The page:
On April 26, the City Council adopted a resolution setting design standards, naming, memorial, and gifting policy for buildings.
The action creates a standardized policy improving the efficiency and contiguity for design standards, naming, memorials, and giftings in the city.
Councilman Dr. Mark Rinne addressed a section of the report addressing naming buildings for an exceptional individual and said the renaming shouldn’t happen until the person has been dead for at least two years.
"I would not like to follow that practice," he said. "We have named parks and parking garages after past mayors. I understand the rationale for it, I would like to move to amend that we delete that line."
Councilwoman Dr. Michelle Aldrich wanted to know if two years is an arbitrary number.
Community and Recreation Events Director Teresa Moore said they used to wait seven years before renaming a building after an exceptional person.
"When we had the interest of Councilmen Hook and Esquivel, we reduced it to two years," she said. "This was a document that was done 10 years ago. We looked at several different documents and compiled them. This was a very complicated component. People had an experience when they named a building after someone, and eventually, they had to go back and un-named it."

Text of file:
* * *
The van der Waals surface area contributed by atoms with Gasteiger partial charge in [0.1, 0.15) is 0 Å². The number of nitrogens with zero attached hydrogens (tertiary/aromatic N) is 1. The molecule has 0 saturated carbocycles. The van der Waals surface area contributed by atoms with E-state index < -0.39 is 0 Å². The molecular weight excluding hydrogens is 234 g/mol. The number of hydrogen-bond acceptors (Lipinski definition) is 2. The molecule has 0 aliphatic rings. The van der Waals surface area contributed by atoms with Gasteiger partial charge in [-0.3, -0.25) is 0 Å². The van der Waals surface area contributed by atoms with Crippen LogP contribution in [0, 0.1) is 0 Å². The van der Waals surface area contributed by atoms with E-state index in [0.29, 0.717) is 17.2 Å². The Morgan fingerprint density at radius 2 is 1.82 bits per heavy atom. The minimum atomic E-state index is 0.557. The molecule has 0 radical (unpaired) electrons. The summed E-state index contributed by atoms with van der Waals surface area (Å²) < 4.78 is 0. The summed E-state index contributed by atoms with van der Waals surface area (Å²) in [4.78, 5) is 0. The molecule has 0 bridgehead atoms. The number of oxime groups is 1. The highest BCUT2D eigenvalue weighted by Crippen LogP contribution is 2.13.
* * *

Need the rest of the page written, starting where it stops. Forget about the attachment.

She cited the Shane Smith Conservatory and Spiker Garage that are named after people who are not deceased.
"I understand the concern, and I know that other governmental agencies in our community do limit it to people who are deceased," Aldrich said. "
She feels there's some wisdom in not naming future projects, from this point forward, with people who are living.
Councilman Ken Esquibel said when he was little, they named a field after one of his coaches.
"They waited until he died before they did that," he said. "If they had done it before he died, he would have been able to see it. I think that's important. In this case, I would support the amendment."
Rinne said he's always voted no on things because they didn't have a policy.
"I'm not sure I like this one all that well," he said. "There are some good points in this, so I am going to support this."
Esquibel reminded the group that Cheyenne has a deep, storied past.
"You drive around Cheyenne, and you see things that are named after people," he said. "The other night, I was watching a movie, and there was going to have to be a sacrifice in order for civilization to continue."
In a movie, one of the actors told them to look at the bright side, "we'll all have high schools named after us."
"In Cheyenne, we name them after directions, but we name them," he said. "We name fields after coaches. Those are the people, besides your parents, who make the biggest impact on your lives when you're growing up."
The item passed and takes effect June 1.